TL;DR? Despite some things which might suggest otherwise, I do not speak from a position of authority. And I understand that the only way I can get a grasp on what's going on is by listening and accepting people's experiences as real and valid. And, perhaps most importantly, by recognizing that I have come from a background which has sheltered me, and that my personal experiences should not inform my opinions of others' experiences. I want others to recognize that in speaking my opinions, I can only speak for myself and my own experiences, which includes the experience of privilege. I am not and cannot be the spokesperson for any race. I'm just zis guy, you know?
I say things

On writing classes

A friend asked if there was any benefit to taking writing classes in college. I thought I might as well post my disorganized thoughts here as well as in the comments to the entry. What do the rest of you think?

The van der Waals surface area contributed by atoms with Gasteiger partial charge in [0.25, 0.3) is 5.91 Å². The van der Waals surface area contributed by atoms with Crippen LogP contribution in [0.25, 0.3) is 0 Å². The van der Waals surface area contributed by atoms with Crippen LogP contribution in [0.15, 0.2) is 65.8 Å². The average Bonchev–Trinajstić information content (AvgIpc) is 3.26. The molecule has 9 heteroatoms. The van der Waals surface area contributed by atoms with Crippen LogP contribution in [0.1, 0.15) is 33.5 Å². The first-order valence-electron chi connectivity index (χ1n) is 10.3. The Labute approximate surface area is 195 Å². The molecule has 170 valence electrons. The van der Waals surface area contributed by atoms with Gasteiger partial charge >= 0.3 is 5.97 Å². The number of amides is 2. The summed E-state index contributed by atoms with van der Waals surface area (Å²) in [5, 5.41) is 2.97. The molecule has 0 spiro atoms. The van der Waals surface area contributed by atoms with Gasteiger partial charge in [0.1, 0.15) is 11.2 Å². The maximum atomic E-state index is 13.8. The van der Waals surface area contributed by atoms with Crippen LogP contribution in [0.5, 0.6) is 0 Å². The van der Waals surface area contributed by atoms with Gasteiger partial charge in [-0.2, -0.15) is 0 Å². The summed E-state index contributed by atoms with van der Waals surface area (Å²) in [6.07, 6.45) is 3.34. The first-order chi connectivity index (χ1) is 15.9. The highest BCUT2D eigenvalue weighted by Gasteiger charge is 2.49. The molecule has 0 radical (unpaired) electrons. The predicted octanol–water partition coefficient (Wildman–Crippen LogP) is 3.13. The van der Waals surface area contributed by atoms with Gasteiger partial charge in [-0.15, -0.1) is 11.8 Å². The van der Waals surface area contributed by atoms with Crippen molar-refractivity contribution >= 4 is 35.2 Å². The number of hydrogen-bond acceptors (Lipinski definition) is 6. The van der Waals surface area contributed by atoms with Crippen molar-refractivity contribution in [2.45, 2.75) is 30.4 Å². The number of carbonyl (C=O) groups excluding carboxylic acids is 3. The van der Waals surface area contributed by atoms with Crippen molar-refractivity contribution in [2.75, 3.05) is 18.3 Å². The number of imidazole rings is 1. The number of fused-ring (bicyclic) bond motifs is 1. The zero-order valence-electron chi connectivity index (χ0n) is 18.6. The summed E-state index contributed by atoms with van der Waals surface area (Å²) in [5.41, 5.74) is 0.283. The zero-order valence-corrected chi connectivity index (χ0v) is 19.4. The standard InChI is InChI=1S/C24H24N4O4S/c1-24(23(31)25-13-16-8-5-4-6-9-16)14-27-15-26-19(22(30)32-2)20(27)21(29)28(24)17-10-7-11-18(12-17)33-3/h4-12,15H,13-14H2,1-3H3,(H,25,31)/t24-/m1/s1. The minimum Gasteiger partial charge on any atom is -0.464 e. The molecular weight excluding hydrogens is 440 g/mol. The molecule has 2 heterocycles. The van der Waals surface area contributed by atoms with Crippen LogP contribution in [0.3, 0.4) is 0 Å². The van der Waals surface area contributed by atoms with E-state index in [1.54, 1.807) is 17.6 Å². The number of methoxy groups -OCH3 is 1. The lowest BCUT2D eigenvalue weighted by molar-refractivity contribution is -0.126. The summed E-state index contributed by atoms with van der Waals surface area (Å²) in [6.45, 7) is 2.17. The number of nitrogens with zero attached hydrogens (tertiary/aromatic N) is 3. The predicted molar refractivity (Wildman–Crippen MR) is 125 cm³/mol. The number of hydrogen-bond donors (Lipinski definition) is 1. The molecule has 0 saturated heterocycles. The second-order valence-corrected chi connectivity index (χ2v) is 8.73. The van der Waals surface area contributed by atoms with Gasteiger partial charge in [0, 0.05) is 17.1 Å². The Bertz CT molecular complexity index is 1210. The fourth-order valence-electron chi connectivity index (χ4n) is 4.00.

In my experience, classes fall on a long spectrum between the pointless (or worse than pointless) and the revelatory. The absolute best classes will give you guidance not really on how to write, but how to analyze the parts of your own writing; they'll give you tools instead of rules. (Passive voice, for example? Is an excellent tool for when you *want* to pull the actor out of the action, which can be used to very haunting effect. To continue the tool analogy, you can say that a kitchen knife is better than a scalpel, but that only applies when you're trying to cut food. If you're removing a tumour, go for the scalpel every time. A tool's usefulness can only be measured against its desired effect.) They'll teach you to look not at what you're doing so much as how what you're doing affects the story you're writing.